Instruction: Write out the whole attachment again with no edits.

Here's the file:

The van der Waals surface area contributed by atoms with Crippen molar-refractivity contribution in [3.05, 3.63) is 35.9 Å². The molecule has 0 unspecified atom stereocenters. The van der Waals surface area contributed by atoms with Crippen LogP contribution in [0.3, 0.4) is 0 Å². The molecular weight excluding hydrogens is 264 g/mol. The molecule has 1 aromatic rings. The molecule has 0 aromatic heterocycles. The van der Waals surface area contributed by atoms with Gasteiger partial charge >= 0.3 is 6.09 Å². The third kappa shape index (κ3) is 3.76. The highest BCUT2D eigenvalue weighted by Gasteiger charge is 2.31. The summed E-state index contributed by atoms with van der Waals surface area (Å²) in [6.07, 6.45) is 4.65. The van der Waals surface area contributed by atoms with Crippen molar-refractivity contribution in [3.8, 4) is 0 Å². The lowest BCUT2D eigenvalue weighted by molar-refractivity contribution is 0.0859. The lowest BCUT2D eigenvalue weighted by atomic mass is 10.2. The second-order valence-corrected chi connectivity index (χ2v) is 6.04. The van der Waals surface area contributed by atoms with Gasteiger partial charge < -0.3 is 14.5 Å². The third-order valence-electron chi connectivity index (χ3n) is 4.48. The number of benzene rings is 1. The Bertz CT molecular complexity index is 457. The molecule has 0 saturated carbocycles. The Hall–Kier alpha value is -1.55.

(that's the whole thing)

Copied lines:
The van der Waals surface area contributed by atoms with Crippen molar-refractivity contribution in [3.05, 3.63) is 35.9 Å². The molecule has 0 unspecified atom stereocenters. The van der Waals surface area contributed by atoms with Crippen LogP contribution in [0.3, 0.4) is 0 Å². The molecular weight excluding hydrogens is 264 g/mol. The molecule has 1 aromatic rings. The molecule has 0 aromatic heterocycles. The van der Waals surface area contributed by atoms with Gasteiger partial charge >= 0.3 is 6.09 Å². The third kappa shape index (κ3) is 3.76. The highest BCUT2D eigenvalue weighted by Gasteiger charge is 2.31. The summed E-state index contributed by atoms with van der Waals surface area (Å²) in [6.07, 6.45) is 4.65. The van der Waals surface area contributed by atoms with Crippen molar-refractivity contribution in [3.8, 4) is 0 Å². The lowest BCUT2D eigenvalue weighted by molar-refractivity contribution is 0.0859. The lowest BCUT2D eigenvalue weighted by atomic mass is 10.2. The second-order valence-corrected chi connectivity index (χ2v) is 6.04. The van der Waals surface area contributed by atoms with Gasteiger partial charge < -0.3 is 14.5 Å². The third-order valence-electron chi connectivity index (χ3n) is 4.48. The number of benzene rings is 1. The Bertz CT molecular complexity index is 457. The molecule has 0 saturated carbocycles. The Hall–Kier alpha value is -1.55.